Tag: stephen waddington (page 1 of 1)

Brand Anarchy

Brand Anarchy front coverThe idea of a brand goes back to ancient times when ownership of livestock was asserted by burning one's mark onto the animal. This post is about a book called Brand Anarchy, so I thought I'd set the scene.

The mark would be applied to the animal with a burning stick known as a firebrand. That word has morphed over the years to describe passionate individuals looking to shake things up, so it is then with etymological pleasure that I note the authors of Brand Anarchy are firebrands.

I've known Stephen Waddington and Steve Earl from about the time we both started competing PR consultancies back in the day, and there's more than a few reasons why these two canny chaps managed to craft a distinctive and successful PR consultancy in a largely undifferentiated and saturated market. If you haven't had the opportunity to work with them, you can at least now read the book.

The authors are plain speaking – well, they are adept communicators after all. They have a visceral understanding of the PR and brand communications landscape in the 21st Century, one that has underpinned their personal business success. This book describes how reputations are formed today, and how transformed the process is from just a decade or so ago. This contrast is of course painted in many a book of recent times, but you'll appreciate the candour with which the authors describe how organisations must respond.

In fact, perhaps 'respond' is too reactive a word. The medicine here is to change how the organisation behaves, period. To be proactive. To drive engagement between an organisation and everyone involved in its success. To encourage participation and, without wishing to sound too liberal or post-capitalist about it, co-ownership. I mean this in the sense that an Apple fanboy feels a part-ownership of the Apple brand absent a stock trading account.

It does feel like anarchy out there, at least for those weaned on the 20th Century simple life. Actually, it's just complex. The authors strongly suggest you deal with it.

[Disclosure: the book references my work – the Six Influence Flows and the Influence Scorecard.]

Brand Anarchy on Amazon UK.

FIR Interview: Neville Hobson interviews Stephen Waddington and me about Share This

Neville HobsonShare This, the new book from the CIPR Social Media panel and friends, is selling rather well indeed. Having shot straight in at number 1 on Amazon UK's best new business book releases, it now resides at number 13 in the Sales & Marketing category.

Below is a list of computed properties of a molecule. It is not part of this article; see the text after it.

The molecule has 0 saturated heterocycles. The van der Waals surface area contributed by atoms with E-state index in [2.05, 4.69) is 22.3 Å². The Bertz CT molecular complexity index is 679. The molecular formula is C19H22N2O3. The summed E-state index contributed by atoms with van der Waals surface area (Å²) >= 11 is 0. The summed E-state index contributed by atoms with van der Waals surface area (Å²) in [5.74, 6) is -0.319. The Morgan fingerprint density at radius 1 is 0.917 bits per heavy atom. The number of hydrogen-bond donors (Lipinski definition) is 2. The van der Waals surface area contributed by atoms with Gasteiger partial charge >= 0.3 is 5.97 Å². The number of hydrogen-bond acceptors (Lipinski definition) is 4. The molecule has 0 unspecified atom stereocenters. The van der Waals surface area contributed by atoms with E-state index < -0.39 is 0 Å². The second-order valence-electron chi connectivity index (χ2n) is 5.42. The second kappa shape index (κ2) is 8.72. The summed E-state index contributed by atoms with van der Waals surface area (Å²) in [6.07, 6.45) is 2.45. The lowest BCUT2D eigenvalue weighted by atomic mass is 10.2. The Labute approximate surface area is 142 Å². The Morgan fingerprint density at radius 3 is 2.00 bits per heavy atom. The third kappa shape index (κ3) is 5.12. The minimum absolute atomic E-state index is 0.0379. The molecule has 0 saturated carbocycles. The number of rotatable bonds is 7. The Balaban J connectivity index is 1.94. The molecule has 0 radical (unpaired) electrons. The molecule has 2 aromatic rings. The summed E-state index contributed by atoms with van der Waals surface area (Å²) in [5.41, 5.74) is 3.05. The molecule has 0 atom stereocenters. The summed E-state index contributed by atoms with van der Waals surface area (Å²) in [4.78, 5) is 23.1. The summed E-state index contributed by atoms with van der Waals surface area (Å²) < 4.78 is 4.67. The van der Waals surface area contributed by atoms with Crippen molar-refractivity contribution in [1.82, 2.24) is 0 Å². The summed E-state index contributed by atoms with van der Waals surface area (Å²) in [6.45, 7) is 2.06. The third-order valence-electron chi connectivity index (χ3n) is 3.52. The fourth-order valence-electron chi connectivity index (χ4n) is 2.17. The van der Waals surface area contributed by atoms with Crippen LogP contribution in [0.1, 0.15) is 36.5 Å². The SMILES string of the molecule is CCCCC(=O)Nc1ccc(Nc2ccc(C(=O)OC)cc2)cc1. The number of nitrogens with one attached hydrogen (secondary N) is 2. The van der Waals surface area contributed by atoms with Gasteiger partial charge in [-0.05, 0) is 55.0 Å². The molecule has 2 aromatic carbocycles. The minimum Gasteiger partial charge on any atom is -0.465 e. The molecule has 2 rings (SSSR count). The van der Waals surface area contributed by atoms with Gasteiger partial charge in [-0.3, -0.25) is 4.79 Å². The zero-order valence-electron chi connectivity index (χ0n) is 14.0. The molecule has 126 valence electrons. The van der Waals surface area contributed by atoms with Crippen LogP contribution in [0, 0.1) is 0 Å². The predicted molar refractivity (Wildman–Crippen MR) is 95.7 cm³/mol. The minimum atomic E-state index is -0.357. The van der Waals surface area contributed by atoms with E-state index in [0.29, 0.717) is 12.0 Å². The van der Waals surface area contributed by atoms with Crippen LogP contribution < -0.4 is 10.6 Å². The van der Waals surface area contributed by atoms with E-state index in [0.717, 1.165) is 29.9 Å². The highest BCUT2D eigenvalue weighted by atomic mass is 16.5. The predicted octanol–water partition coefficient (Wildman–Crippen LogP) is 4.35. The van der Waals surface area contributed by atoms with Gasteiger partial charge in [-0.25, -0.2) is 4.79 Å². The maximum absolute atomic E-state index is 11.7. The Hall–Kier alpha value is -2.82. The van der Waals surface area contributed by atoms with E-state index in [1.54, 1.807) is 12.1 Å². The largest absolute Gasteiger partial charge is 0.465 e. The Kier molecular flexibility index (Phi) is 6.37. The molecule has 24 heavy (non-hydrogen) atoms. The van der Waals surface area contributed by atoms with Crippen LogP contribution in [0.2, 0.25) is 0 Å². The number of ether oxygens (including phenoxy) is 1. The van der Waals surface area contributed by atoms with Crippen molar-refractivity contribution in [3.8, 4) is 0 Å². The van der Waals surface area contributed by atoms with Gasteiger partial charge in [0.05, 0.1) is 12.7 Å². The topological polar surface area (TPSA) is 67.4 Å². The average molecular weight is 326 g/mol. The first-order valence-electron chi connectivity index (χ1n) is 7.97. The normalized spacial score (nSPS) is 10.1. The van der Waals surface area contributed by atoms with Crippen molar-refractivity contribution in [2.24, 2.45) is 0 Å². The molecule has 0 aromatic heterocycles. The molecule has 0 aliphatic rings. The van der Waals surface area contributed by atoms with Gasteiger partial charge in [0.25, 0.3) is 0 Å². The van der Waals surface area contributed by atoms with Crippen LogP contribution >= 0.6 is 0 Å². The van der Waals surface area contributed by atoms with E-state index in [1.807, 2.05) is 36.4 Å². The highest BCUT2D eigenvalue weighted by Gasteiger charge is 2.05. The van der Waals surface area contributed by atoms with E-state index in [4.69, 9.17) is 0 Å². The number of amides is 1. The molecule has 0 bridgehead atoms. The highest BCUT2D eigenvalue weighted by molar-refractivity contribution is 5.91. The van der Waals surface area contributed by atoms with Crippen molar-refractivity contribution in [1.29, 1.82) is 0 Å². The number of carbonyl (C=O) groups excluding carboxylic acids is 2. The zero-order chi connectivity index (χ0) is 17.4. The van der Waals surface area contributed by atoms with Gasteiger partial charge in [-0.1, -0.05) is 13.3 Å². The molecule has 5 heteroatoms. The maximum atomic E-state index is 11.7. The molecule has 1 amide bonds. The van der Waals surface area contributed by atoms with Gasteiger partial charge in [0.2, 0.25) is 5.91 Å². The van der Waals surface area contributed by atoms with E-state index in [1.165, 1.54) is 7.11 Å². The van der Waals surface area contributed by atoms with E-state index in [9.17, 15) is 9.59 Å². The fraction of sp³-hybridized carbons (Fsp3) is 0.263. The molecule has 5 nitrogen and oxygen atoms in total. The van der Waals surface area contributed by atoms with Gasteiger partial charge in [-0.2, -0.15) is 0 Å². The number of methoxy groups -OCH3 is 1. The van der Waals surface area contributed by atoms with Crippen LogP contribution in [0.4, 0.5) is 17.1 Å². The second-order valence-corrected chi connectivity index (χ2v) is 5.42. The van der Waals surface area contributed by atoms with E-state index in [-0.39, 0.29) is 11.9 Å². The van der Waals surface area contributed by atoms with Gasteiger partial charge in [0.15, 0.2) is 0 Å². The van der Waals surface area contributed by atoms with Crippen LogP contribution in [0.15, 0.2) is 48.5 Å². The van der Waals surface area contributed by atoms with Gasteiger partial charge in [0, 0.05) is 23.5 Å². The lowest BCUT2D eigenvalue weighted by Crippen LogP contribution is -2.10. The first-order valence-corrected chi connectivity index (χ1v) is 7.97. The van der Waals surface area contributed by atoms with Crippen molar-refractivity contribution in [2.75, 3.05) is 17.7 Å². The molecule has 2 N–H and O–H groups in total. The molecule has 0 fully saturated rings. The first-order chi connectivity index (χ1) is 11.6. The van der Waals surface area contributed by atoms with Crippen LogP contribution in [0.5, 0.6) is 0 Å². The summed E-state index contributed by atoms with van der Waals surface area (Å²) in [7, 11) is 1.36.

Wiley, the publisher, has taken more than a handful of bulk orders directly from PR agencies, which of course don't then register on the Amazon charts else I'm sure the book would be Amazon's number 1 of course!

Neville Hobson, of the massively successful FIR (For Immediate Release) podcast, invited Stephen Waddington and me to discuss the book's content, audience, and the panel's future plans. Follow the link to listen now.

FYI, you may recall Neville interviewed me once before at my book launch party last year.

(Photo credit: Neville Hobson presenting at SMPR2012 by Coopr PR Bureau.)

Hosting CIPR TV… live at five!

The last time I was on TV it was the BBC's Working Lunch, March 2002. I was running Europe's first email money service at the time (before PayPal was available in these parts) and our servers were struggling quite a lot under the weight of our success on eBay UK. Facing up to a firm line of questioning, I was able to reassure Working Lunch viewers that any money they had stored with us was safe and sound.

Fast forward eight years and the definition of TV has changed somewhat. Indeed YouTube wasn't even launched until 2005, before going on to be the fastest growing website ever. By 2007, the capacity consumed by YouTube exceeded that of the entire Internet in 2000. In May this year, over 24 hours worth of video was uploaded to YouTube for every single minute of the month!

And now we have CIPR TV. Read more

Friday Roundup – is social media good?

Is social media good? This is possibly one of the most interesting questions I've been asked in my consultants' capacity in recent times. Of course almost all media is now social, or has a social component. Take the BBC's Question Time? Sure, its live audience participation is social, but for the rest of us it's simply broadcast TV. But things have only got more interesting for the programme's fans as the Twitter backchannel has allowed us all to join the debate.

But is social media "good"?

I hadn't seen Stephen Waddington's post this week about the police effort to capture a killer-at-large in Northumberland when I was asked this question, but his description of "digital rubber necking" makes one pause for thought. For those unfamiliar with the phrase, rubber necking most often refers to those motorists who slow down to see some vehicular carnage, and it appears that Stephen isn't too enamoured of the social media equivalent. Indeed, I felt most uneasy reading that the killer's facebook page now has 17,000 members.

So, my answer? Read more